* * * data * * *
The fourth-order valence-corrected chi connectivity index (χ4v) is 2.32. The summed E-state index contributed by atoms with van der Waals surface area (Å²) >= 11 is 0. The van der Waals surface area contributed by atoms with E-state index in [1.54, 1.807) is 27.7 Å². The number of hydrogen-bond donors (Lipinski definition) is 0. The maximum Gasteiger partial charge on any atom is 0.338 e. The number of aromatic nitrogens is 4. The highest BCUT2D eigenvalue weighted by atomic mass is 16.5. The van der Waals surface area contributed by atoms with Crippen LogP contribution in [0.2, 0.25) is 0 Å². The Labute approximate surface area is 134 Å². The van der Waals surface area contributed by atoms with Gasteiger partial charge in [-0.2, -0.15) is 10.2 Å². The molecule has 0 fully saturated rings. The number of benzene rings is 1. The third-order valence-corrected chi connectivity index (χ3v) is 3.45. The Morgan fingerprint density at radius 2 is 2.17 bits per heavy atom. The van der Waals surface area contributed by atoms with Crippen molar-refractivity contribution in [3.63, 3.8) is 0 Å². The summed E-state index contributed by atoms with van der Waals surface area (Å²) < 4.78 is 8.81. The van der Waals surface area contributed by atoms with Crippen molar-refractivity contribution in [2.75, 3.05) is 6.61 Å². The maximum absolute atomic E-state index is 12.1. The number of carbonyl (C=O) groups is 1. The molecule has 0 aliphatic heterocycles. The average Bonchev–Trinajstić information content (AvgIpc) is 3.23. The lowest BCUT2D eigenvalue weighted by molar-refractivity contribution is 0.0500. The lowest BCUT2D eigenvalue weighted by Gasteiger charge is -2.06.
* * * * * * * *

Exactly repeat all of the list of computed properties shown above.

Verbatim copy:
The fourth-order valence-corrected chi connectivity index (χ4v) is 2.32. The summed E-state index contributed by atoms with van der Waals surface area (Å²) >= 11 is 0. The van der Waals surface area contributed by atoms with E-state index in [1.54, 1.807) is 27.7 Å². The number of hydrogen-bond donors (Lipinski definition) is 0. The maximum Gasteiger partial charge on any atom is 0.338 e. The number of aromatic nitrogens is 4. The highest BCUT2D eigenvalue weighted by atomic mass is 16.5. The van der Waals surface area contributed by atoms with Crippen LogP contribution in [0.2, 0.25) is 0 Å². The Labute approximate surface area is 134 Å². The van der Waals surface area contributed by atoms with Gasteiger partial charge in [-0.2, -0.15) is 10.2 Å². The molecule has 0 fully saturated rings. The number of benzene rings is 1. The third-order valence-corrected chi connectivity index (χ3v) is 3.45. The Morgan fingerprint density at radius 2 is 2.17 bits per heavy atom. The van der Waals surface area contributed by atoms with Crippen molar-refractivity contribution in [3.63, 3.8) is 0 Å². The summed E-state index contributed by atoms with van der Waals surface area (Å²) < 4.78 is 8.81. The van der Waals surface area contributed by atoms with Crippen molar-refractivity contribution in [2.75, 3.05) is 6.61 Å². The maximum absolute atomic E-state index is 12.1. The number of carbonyl (C=O) groups is 1. The molecule has 0 aliphatic heterocycles. The average Bonchev–Trinajstić information content (AvgIpc) is 3.23. The lowest BCUT2D eigenvalue weighted by molar-refractivity contribution is 0.0500. The lowest BCUT2D eigenvalue weighted by Gasteiger charge is -2.06.